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Department of Justice

Justice of the Peace appointments


How does someone become a Justice of the Peace

To ascertain your eligibility for appointment as a Justice of the Peace in Tasmania please read the following:

Eligibility requirements that must be met

To become a Justice of the Peace applicants must meet the following criteria:

  • be an Australian citizen by birth, descent or naturalisation;
  • consent to confidential enquiries being made to determine suitability for appointment (this may include an interview by Tasmania Police);
  • be enrolled as an elector for the State of Tasmania;
  • not be less than 18 years of age;
  • not be an undischarged bankrupt;
  • be able to competently carry out the duties of the office;
  • not be convicted of any offences beyond minor traffic offences, subject to the discretion of the Attorney-General (an applicant should not have more than four minor traffic offences in the past ten years or more than one drink driving offence in the past five years - for any such offence the reading must not exceed 0.1%);
  • not be a person engaged in any occupation or employment which could cause a conflict between their business or other interests and their duties and responsibilities as a Justice of the Peace; and
  • have successfully completed the Justice of the Peace Introductory Course undertaken by the Justices of the Peace Association of Tasmania.

It is the policy of the Government that Justices of the Peace will only be appointed if there is an identified need.

Should you wish to proceed, a written request to be appointed must be forwarded to:

The Secretary

Department of Justice

GPO BOX 825

HOBART  TAS  7001

The written request must demonstrate the needs of the locality or residence / place of business for a Justice of the Peace.

The Department of Justice will then forward an official application form.  The form requires the applicant to provide the following details:

  • employment history;
  • residential address;
  • financial history;
  • confirmation of Australian citizenship by birth, descent or naturalisation;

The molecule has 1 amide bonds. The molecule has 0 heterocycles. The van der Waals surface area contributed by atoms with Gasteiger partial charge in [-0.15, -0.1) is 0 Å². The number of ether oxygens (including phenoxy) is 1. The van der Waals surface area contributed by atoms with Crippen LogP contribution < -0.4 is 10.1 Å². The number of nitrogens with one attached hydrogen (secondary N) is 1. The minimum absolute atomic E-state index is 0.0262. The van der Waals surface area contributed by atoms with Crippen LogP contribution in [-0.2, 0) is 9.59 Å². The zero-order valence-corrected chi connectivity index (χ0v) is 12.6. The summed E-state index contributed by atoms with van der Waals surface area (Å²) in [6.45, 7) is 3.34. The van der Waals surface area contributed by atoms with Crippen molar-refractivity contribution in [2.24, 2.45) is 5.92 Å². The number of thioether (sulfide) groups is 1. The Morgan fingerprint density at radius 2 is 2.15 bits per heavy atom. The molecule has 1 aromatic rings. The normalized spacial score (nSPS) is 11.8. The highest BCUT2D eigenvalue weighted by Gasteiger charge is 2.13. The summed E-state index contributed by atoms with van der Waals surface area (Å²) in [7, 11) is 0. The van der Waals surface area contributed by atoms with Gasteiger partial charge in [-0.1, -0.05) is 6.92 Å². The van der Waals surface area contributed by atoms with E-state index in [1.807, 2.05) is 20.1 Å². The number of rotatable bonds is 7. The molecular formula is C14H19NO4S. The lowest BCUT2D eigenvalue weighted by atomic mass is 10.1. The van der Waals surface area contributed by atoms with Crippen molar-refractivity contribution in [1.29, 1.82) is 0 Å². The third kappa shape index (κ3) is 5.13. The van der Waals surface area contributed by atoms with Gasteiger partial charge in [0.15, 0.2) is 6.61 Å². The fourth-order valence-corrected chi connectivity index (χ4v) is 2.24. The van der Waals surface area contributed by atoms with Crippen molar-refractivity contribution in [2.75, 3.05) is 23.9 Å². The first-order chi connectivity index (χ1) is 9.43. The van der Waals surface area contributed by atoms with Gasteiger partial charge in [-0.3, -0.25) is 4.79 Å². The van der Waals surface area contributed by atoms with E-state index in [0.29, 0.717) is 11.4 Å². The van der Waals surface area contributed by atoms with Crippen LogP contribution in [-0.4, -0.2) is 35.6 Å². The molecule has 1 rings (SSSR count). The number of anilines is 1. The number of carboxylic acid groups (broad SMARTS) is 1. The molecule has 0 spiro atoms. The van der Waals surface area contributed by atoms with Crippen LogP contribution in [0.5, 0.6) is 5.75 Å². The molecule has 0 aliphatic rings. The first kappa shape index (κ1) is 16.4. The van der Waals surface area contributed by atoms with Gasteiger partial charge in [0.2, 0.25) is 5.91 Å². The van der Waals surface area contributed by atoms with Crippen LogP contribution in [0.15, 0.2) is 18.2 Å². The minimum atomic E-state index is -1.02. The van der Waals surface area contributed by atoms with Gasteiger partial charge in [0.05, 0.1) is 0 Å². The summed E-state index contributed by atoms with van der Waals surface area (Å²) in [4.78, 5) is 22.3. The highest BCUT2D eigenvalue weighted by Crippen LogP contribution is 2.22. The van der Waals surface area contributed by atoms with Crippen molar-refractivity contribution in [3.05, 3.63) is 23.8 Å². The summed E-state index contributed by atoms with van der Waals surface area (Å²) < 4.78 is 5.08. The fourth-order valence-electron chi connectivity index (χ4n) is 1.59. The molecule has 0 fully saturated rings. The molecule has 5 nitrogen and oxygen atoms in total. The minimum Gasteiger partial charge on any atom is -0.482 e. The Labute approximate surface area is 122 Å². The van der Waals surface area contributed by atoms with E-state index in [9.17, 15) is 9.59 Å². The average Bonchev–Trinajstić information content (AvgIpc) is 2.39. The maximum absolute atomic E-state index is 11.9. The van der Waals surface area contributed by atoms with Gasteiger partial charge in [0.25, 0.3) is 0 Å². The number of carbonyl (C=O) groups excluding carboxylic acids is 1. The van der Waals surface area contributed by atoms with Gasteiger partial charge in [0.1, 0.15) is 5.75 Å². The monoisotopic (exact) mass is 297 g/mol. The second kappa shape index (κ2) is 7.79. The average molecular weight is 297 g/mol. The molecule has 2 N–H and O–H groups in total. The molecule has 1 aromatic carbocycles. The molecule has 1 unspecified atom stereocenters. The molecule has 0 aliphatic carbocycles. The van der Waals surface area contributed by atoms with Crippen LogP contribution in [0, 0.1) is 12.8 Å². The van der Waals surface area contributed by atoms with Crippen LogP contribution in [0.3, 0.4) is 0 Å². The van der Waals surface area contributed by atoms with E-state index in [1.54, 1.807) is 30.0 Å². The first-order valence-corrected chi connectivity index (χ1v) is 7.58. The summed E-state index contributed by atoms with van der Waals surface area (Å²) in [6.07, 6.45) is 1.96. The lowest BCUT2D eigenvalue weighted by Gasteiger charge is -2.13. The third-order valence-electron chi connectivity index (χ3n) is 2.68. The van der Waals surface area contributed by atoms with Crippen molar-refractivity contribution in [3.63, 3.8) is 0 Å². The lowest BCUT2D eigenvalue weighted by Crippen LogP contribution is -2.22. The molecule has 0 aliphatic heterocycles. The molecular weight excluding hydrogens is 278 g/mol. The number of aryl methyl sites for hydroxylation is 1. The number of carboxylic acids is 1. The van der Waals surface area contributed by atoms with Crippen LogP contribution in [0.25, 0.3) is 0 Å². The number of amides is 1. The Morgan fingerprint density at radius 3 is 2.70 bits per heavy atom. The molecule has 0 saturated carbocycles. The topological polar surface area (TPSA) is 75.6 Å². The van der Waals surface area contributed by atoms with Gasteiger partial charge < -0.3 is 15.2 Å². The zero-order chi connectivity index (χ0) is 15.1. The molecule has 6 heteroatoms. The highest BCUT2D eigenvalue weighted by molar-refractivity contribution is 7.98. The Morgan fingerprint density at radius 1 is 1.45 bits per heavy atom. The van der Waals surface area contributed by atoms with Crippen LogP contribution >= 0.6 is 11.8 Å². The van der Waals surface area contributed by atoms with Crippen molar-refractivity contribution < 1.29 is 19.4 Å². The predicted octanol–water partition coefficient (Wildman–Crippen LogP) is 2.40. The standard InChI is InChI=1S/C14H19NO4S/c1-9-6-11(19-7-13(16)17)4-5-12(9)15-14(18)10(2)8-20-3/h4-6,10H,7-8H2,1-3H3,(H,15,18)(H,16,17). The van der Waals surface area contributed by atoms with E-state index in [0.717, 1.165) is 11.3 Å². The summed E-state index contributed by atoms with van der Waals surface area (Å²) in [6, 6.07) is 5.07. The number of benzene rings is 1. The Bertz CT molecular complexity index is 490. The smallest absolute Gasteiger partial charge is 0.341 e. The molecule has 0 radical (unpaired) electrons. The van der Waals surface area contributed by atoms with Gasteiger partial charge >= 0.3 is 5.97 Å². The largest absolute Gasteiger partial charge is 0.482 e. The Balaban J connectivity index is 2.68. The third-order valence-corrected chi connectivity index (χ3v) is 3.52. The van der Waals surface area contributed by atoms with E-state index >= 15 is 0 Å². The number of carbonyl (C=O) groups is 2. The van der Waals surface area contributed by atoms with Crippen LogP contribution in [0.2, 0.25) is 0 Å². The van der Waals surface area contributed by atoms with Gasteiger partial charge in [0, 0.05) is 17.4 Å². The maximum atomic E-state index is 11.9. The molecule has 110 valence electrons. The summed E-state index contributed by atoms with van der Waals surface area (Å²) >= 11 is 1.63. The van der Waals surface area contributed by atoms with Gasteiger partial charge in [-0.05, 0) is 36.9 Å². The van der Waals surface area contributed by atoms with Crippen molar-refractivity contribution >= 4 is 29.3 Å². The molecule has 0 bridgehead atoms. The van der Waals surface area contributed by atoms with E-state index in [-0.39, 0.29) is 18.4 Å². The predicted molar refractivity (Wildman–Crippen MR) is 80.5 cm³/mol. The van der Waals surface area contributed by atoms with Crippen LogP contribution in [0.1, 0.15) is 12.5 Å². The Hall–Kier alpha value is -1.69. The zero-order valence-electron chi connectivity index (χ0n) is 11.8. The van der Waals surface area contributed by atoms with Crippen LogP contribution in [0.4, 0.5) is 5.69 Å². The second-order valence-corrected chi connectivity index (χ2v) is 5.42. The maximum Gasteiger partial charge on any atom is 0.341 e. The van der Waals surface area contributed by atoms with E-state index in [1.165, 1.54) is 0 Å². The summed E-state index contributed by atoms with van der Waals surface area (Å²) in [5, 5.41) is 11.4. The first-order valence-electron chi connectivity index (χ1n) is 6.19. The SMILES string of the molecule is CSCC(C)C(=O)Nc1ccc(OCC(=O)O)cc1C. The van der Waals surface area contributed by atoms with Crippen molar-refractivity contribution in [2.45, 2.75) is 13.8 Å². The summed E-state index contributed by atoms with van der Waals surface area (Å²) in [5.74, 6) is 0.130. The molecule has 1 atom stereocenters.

• two character referees;
  • educational qualifications;
  • identification of any prior applications lodged to become a Justice of the Peace;
  • reason for requesting appointment as a Justice of the peace; and
  • information on any condition that could prevent you from competently fulfilling the duties of a Justice of the Peace.

What happens next with an application

Requests to be appointed as a Justice of the Peace are not automatically approved.   Appointments are only supported where they meet the needs criteria as established by Government and the person is suitably qualified.   This includes a requirement in the locality for the witnessing of warrants, oaths, affirmations, complaints and certifications.

Applications are acknowledged and assessed by the Department of Justice.   Factors determining whether a request for appointment will be supported include:

  • the existing number of Justices of the Peace in the community and their accessibility;
  • the existing number of ex-officio positions (eg State Service employees with more than 5 years service);
  • the applicants availability to witness documents; and
  • the type of documents required to be regularly witnessed.

How will applicants know if their application was successful

At the conclusion of the assessment process, the Department of Justice will advise applicants of the outcome of their application.   Unsuccessful applicants are provided with an explanation as to why their application was not supported.

Frequently asked questions

Are Justices of the Peace trained in the role

As noted above, it is a requirement of the appointment process that potential Justices of the Peace receive appropriate training in the Justice of the Peace Introductory Course, prior to the issuing of their Justice of the Peace certification and their swearing of the Oath.   The training is conducted by the Justices of the Peace Association.

What can a Justice of the Peace witness

The majority of documents are statutory declarations that can have signatures witnessed by a Commissioner of Declarations, numerous ex-officio professions and occupational groups (as well as by Justices of the Peace).

Accordingly, only those communities that have a high requirement for the signing of documents such as affidavits, warrants, oaths and summons will specifically require Justices of the Peace.

Do Justices of the Peace get paid

Justices of the Peace do not receive any remuneration for undertaking this role.

Where can Justices of the Peace get support

The Justices Associations are non-government bodies that provide training, education, guidance and social affiliation for Justices of the Peace.   The Department of Justice only handles the appointment processes for Justices of the peace and as such the Justices Associations are valuable resources for Justices of the Peace.   At present, there are South, North and North West Associations whose contact details are:

Tasmanian Society of Justices of the Peace Inc
GPO Box 805
Hobart Tas 7001
Phone/fax: 62611444
Email: jpregistrar@intas.net.au
Website: www.tsjpi.asn.au External link. By selecting this link, you are leaving our website.

The Hon Justice Association of Tasmania - North
PO Box 1418
Launceston Tas 7250

The Hon Justice Association of Tasmania - North West
PO Box 785
Devonport Tas 7310

Is a Justice of the Peace in one State automatically a Justice of the Peace when moving to another State

Appointment as a Justice of the Peace is not transferable from State to State.  As such, a Justice of the Peace from another State cannot witness documents in Tasmania.   Anyone wishing to become a Justice of the Peace in Tasmania must apply as above and undertake the standard selection and training process above.